Different types of Propeller Blade
|Design||Fixed when installed||Only when stationary||Pitch can be adjusted while the propeller is rotating|
|Operation/Use||Best performance during takeoff and climb||Limited efficiency in different flight requirements||Can adjust during any flight condition|
|Pilot Control||N/A||N/A||Can be controlled by the pilot|
|Constant Speed||Reversible Pitch||Feathering|
|Design||Automatically changes the blade’s pitch||Blades can be rotated at a negative angle||Blades can be angled parallel to the flight direction|
|Operation/Use||While absorbing additional energy, the propeller can remain constant||Utilized for landing assist and maneuvering in the ground||Contributes to reducing drag during engine failure|
|Pilot Control||Can be controlled by the pilot||Can be controlled by the pilot||Can be controlled by the pilot|
How does a propeller produce thrust?
The propeller produces thrust the same as how the aircraft’s wing produces lift. But this time, instead of lift and drag, the main aerodynamic forces produced by a propeller are called thrust and torque.
The aircraft wing’s airfoil produces lift by the difference in pressure on the upper region (low pressure) and lower region (high pressure). Since the upper airfoil area has low pressure, the velocity of the air is higher on this part. Thus, producing lift.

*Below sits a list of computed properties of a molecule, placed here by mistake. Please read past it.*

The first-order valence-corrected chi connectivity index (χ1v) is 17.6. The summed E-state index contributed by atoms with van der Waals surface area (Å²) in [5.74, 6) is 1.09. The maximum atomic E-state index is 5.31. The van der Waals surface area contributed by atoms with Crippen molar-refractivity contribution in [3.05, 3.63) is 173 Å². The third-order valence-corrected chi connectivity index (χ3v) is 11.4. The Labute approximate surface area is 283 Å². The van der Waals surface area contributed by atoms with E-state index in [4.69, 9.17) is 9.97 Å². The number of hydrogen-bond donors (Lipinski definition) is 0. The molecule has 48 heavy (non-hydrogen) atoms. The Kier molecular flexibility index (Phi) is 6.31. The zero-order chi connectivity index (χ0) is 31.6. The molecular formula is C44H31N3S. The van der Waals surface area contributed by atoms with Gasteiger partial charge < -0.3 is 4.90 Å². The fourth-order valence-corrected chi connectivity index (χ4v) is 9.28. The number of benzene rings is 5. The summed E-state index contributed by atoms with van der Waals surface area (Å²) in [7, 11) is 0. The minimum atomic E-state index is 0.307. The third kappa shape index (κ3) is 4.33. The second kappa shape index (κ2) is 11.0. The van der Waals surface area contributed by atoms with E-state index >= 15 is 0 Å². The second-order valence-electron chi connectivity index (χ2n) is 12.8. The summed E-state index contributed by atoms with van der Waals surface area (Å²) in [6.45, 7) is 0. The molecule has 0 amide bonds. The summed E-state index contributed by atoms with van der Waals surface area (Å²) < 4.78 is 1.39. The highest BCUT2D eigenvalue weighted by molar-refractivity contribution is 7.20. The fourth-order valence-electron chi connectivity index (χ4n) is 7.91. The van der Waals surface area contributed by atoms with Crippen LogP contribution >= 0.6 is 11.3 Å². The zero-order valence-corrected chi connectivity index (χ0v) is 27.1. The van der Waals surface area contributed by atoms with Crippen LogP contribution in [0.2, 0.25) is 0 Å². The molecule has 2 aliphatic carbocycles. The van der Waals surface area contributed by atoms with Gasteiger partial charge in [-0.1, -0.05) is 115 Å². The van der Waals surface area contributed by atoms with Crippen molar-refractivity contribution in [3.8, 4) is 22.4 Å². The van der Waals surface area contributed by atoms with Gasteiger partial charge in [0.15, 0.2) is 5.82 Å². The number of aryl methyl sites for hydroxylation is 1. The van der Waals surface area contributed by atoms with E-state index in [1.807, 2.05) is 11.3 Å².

The same concept applied to the propeller, the spinning propeller creates lower static pressure in front of it and a higher static pressure behind the propeller. Thus, creating thrust.
Methods used in checking tracking of propeller blades
- Turn the propeller in the beginning so that one of the blades is pointing straight down.
- Place a block of wood right beneath the blade, then mark the wood with the blade’s precise path.
- Keep the wood block in place while you turn the propeller to the subsequent blade.
- Rotate the propeller slowly to see if the following blade “tracks” or lines up with the mark left by the prior blade on the block. The difference in blade track should not be greater than what the propeller manufacturer specifies (usually plus or minus 1/16 inch).
- Propeller shops should fix bent or damaged blades as quickly as possible if a propeller blade is out of alignment.